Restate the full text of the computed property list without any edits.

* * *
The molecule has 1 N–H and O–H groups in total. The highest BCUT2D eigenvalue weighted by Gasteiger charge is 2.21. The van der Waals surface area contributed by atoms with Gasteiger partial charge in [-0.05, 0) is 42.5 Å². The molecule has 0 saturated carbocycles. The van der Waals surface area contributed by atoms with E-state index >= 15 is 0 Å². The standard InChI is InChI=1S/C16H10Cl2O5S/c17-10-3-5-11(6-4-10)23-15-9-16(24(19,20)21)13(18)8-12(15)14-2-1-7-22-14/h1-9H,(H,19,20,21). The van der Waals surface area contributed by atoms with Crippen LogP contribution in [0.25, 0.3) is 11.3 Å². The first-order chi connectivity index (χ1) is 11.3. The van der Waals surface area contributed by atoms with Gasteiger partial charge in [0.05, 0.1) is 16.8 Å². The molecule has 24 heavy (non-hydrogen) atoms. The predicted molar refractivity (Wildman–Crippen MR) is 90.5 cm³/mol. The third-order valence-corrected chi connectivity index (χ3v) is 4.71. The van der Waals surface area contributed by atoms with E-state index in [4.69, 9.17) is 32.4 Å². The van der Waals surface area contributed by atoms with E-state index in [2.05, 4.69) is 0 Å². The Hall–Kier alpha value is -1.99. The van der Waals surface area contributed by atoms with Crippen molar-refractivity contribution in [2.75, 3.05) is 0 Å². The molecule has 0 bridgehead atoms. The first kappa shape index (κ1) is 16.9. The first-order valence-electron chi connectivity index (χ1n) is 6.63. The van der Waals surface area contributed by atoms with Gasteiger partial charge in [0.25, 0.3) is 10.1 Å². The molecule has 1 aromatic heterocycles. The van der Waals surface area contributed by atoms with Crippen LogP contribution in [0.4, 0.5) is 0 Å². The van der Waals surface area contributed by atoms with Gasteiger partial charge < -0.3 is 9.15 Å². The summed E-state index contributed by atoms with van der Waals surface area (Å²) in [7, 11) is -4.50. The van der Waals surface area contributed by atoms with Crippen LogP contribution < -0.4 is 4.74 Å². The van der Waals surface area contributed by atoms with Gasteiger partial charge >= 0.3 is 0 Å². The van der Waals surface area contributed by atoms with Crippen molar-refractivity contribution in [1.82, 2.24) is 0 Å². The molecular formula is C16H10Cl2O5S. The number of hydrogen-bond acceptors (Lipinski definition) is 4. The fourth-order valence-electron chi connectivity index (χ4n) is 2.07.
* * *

The molecule has 1 N–H and O–H groups in total. The highest BCUT2D eigenvalue weighted by Gasteiger charge is 2.21. The van der Waals surface area contributed by atoms with Gasteiger partial charge in [-0.05, 0) is 42.5 Å². The molecule has 0 saturated carbocycles. The van der Waals surface area contributed by atoms with E-state index >= 15 is 0 Å². The standard InChI is InChI=1S/C16H10Cl2O5S/c17-10-3-5-11(6-4-10)23-15-9-16(24(19,20)21)13(18)8-12(15)14-2-1-7-22-14/h1-9H,(H,19,20,21). The van der Waals surface area contributed by atoms with Crippen LogP contribution in [0.25, 0.3) is 11.3 Å². The first-order chi connectivity index (χ1) is 11.3. The van der Waals surface area contributed by atoms with Gasteiger partial charge in [0.05, 0.1) is 16.8 Å². The molecule has 24 heavy (non-hydrogen) atoms. The predicted molar refractivity (Wildman–Crippen MR) is 90.5 cm³/mol. The third-order valence-corrected chi connectivity index (χ3v) is 4.71. The van der Waals surface area contributed by atoms with E-state index in [4.69, 9.17) is 32.4 Å². The van der Waals surface area contributed by atoms with E-state index in [2.05, 4.69) is 0 Å². The Hall–Kier alpha value is -1.99. The van der Waals surface area contributed by atoms with Crippen molar-refractivity contribution in [2.75, 3.05) is 0 Å². The molecule has 0 bridgehead atoms. The first kappa shape index (κ1) is 16.9. The first-order valence-electron chi connectivity index (χ1n) is 6.63. The van der Waals surface area contributed by atoms with Gasteiger partial charge in [0.25, 0.3) is 10.1 Å². The molecule has 1 aromatic heterocycles. The van der Waals surface area contributed by atoms with Crippen LogP contribution in [0.4, 0.5) is 0 Å². The van der Waals surface area contributed by atoms with Gasteiger partial charge < -0.3 is 9.15 Å². The summed E-state index contributed by atoms with van der Waals surface area (Å²) in [7, 11) is -4.50. The van der Waals surface area contributed by atoms with Crippen LogP contribution < -0.4 is 4.74 Å². The van der Waals surface area contributed by atoms with Gasteiger partial charge >= 0.3 is 0 Å². The van der Waals surface area contributed by atoms with Crippen molar-refractivity contribution in [1.82, 2.24) is 0 Å². The molecular formula is C16H10Cl2O5S. The number of hydrogen-bond acceptors (Lipinski definition) is 4. The fourth-order valence-electron chi connectivity index (χ4n) is 2.07.